Throwback Thursday – I post this for informational purposes not to defend any point of view but to share public information
Here is a story in the Lowell Sun by Dave Peaver from June 2004 that Highlights grants and improvements made at the Cawley Complex. I’ve shortened it a bit for space but you can read the entire story here.
Regal in the foreground is the concrete edifice of Cawley Stadium, a Works Progress Administration project that first opened in 1941 and was brought back from decay in 1997 by a $1.7 million restoration project. The stadium in which the Boston Cannons of Major League Lacrosse wore out the grass the past three summers still echoes with the roar of 8,000 strong from Lowell High’s football glory days under coach Ray Riddick.
To your right as you stand facing Cawley from the football practice field are shiny new silver bleachers towering over James S. Martin Field in preparation for the New England Riptide, the local entry in the National Pro Fastpitch League, in which 96 of the best women’s softball players in the country play.”When you looked at it from a distance when they first started putting the bleachers up, it looked like the field was surrounded by a roller-coaster,” says Lowell High softball coach Rick O’Brien with a chuckle.
Reaping the benefits of the city’s eager forays into professional sports are the kids of Lowell High School. The seven fields of the Martin-Alumni Athletic Complex nearly every inch covered by lights and irrigation are first and foremost Lowell High’s to play on (per conditions set down by the donators of the property and by handshake understandings with the city).”The kids actually didn’t get much benefit from the Cannons playing here, because the Cannons wrecked the field,” says Lowell High athletic director Charlie Ryan. “The field as it is (inside Cawley Stadium) is a safety concern. We need to have it pristine because it’s the flagship of our facilities.”But overall,” adds Ryan, “our facilities are second to none; not only for Massachusetts, but for all of the Northeast. The (Massachusetts Interscholastic Athletic Association) uses our facilities for tournaments in just about every sport in the fall and spring.”Other than a reduction in the seating and a gradual erosion of the infield that causes an occasional bad hop off the lip, Stoklosa-Alumni Field looks essentially the same as when it was spruced up so that the likes of Shea Hillenbrand and David Eckstein could safely field grounders there.
What is now Cawley Stadium was called Merrill Field when it opened on Oct. 24, 1941 with Lowell losing a football game 6-0 to Peabody. Herbert A. Merrill had sold a portion of the land for the stadium to the Lowell High Alumni Association.Merrill had nothing to do with Lowell High sports, a fact that so outraged the late Sun sportswriter George McGuane and others that the field soon became known as Lowell Memorial Stadium.On Oct. 30, 1966, the stadium was renamed Edward D. Cawley Stadium in honor of one of Lowell High’s all-time greatest athletes, whose family also donated to the LHS Alumni Association a portion of the land upon which the Martin facility sits. Maia, current president of the LHS Alumni Association, says donated land has been deeded to the city under certain conditions; among them being that Lowell High has first dibs on the fields.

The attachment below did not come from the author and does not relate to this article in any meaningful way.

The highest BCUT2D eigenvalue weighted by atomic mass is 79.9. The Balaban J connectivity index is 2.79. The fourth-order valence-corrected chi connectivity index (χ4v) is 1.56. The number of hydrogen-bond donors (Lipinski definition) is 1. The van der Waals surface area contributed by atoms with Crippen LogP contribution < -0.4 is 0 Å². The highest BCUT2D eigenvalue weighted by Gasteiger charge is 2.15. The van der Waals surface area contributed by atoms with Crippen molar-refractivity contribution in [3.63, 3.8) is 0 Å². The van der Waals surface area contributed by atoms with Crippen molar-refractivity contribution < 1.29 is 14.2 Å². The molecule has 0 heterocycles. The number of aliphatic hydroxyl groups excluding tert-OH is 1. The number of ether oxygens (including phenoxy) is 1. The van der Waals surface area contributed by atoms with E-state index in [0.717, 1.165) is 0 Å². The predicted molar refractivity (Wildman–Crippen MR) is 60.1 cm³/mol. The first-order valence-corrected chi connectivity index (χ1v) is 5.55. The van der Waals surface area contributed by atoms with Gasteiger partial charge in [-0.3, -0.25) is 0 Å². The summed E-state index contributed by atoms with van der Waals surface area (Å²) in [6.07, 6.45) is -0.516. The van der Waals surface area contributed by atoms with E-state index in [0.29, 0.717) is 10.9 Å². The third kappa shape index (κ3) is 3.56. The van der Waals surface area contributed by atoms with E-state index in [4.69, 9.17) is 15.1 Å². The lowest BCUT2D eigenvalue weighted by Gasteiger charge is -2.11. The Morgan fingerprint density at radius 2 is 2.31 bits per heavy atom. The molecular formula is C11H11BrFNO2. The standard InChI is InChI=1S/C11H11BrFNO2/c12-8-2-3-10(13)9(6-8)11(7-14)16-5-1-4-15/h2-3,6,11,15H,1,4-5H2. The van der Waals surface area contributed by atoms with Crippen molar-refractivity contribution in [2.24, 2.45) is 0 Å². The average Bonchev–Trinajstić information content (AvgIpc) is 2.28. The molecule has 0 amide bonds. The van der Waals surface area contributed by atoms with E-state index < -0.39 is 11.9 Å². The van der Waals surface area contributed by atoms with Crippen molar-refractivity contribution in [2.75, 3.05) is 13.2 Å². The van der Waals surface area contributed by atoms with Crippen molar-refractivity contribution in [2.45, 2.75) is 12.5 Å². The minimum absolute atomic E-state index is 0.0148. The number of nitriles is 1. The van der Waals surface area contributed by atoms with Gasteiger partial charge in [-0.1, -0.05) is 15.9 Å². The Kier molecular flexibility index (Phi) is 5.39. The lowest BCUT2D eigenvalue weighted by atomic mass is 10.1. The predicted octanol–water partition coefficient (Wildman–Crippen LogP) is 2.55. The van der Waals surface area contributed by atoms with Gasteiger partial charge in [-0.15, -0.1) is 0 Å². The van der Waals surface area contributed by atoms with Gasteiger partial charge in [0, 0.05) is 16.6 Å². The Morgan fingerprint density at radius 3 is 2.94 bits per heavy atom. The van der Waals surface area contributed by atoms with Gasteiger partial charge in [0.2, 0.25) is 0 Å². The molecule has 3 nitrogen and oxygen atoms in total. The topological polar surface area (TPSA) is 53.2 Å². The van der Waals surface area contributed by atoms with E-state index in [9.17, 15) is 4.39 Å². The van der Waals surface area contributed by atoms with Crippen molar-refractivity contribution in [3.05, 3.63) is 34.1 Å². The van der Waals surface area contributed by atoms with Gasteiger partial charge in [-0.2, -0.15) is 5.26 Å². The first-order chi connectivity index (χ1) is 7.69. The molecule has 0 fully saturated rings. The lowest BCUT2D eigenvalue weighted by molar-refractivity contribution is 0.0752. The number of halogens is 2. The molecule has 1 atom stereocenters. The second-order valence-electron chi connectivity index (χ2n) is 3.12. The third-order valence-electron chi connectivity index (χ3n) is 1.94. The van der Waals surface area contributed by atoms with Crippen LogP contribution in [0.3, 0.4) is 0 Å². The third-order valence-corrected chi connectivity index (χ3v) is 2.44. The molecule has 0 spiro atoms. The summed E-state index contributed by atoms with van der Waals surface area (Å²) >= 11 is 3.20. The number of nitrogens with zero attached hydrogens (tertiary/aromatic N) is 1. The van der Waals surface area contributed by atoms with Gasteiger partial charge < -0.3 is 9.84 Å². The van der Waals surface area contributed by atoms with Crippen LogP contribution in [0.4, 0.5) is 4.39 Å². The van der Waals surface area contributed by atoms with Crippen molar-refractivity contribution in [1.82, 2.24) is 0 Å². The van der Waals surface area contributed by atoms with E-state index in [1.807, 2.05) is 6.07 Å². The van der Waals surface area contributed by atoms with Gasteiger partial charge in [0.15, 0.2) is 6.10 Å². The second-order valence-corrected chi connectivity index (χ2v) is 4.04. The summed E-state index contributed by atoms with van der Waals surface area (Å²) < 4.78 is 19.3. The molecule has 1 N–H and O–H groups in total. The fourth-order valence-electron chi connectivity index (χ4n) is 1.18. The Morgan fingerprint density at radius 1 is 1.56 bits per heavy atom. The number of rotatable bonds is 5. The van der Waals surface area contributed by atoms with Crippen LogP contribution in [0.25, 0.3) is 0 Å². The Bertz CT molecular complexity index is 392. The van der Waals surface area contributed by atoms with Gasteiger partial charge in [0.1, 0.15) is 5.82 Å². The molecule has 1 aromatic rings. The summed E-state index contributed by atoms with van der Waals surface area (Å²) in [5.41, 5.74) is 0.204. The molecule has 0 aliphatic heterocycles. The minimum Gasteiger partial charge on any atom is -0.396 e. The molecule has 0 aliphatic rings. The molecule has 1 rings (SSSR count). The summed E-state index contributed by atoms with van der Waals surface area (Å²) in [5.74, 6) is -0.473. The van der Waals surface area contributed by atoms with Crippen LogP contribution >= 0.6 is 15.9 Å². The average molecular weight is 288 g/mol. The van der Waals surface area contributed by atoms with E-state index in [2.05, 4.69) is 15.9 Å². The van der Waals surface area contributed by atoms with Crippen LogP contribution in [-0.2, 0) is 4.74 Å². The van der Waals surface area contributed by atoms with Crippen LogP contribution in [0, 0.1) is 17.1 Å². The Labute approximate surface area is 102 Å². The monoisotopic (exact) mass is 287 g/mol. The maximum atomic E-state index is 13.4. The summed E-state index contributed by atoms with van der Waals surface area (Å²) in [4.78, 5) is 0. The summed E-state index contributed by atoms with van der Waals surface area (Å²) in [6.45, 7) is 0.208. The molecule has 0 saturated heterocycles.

“You look at Lawrence and Haverhill, and their stadiums are a disgrace. They’re falling apart,” says Ryan. “Through the foresight of (former City Manager) Brian Martin (after whose family the complex is named), he stepped to the plate and got the grant to reconstruct Cawley Stadium. The results are stunning to look at.””It is not just one of the best high-school facilities in the state, it is the best,” says Charlie Bolianites, Lowell High’s equipment/ticket manager. “Any events we have here, all we get are compliments.”The softball field behind Cawley Stadium (on a parcel of land which is partially in Tewksbury) is the latest to receive an infusion of federal grant money.While the Cannons have left Cawley Stadium, the New England Riptide women’s professional softball team has been drawn to the well-lit fields off Clark Road.In order to accommodate the Riptide,
James S. Martin Field, which was already considered a state-of-the-art site for high school state tournaments, is being transformed into a Taj Mahal of high-school softball, extravagantly adding new bleachers for 2,500, new dugouts and a new press box.”We’re thrilled about it,” says O’Brien. “The only problem is that we had a game (recently) and I don’t know how many people were there, but with all those bleachers it looked like there were only two.”
(c) 2004 The Sun (Lowell, MA). All rights reserved. Reproduced with the permission of Media NewsGroup, Inc. by NewsBank, Inc.